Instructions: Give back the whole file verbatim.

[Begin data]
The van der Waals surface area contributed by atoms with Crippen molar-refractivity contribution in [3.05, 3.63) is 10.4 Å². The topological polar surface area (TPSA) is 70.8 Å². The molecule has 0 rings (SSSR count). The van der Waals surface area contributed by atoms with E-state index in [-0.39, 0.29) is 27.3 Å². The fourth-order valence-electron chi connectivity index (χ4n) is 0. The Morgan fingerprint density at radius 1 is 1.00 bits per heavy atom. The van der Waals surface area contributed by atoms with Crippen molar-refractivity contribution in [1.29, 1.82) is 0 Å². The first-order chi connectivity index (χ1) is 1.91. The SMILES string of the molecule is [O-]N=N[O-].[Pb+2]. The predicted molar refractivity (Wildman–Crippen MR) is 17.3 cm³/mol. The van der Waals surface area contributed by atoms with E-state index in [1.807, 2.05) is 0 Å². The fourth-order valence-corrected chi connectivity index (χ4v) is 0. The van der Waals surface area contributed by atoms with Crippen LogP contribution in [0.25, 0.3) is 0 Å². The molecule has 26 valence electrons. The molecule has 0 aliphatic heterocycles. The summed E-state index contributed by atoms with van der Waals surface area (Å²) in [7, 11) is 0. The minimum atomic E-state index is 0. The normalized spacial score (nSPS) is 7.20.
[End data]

The van der Waals surface area contributed by atoms with Crippen molar-refractivity contribution in [3.05, 3.63) is 10.4 Å². The topological polar surface area (TPSA) is 70.8 Å². The molecule has 0 rings (SSSR count). The van der Waals surface area contributed by atoms with E-state index in [-0.39, 0.29) is 27.3 Å². The fourth-order valence-electron chi connectivity index (χ4n) is 0. The Morgan fingerprint density at radius 1 is 1.00 bits per heavy atom. The van der Waals surface area contributed by atoms with Crippen molar-refractivity contribution in [1.29, 1.82) is 0 Å². The first-order chi connectivity index (χ1) is 1.91. The SMILES string of the molecule is [O-]N=N[O-].[Pb+2]. The predicted molar refractivity (Wildman–Crippen MR) is 17.3 cm³/mol. The van der Waals surface area contributed by atoms with E-state index in [1.807, 2.05) is 0 Å². The fourth-order valence-corrected chi connectivity index (χ4v) is 0. The van der Waals surface area contributed by atoms with Crippen LogP contribution in [0.25, 0.3) is 0 Å². The molecule has 26 valence electrons. The molecule has 0 aliphatic heterocycles. The summed E-state index contributed by atoms with van der Waals surface area (Å²) in [7, 11) is 0. The minimum atomic E-state index is 0. The normalized spacial score (nSPS) is 7.20.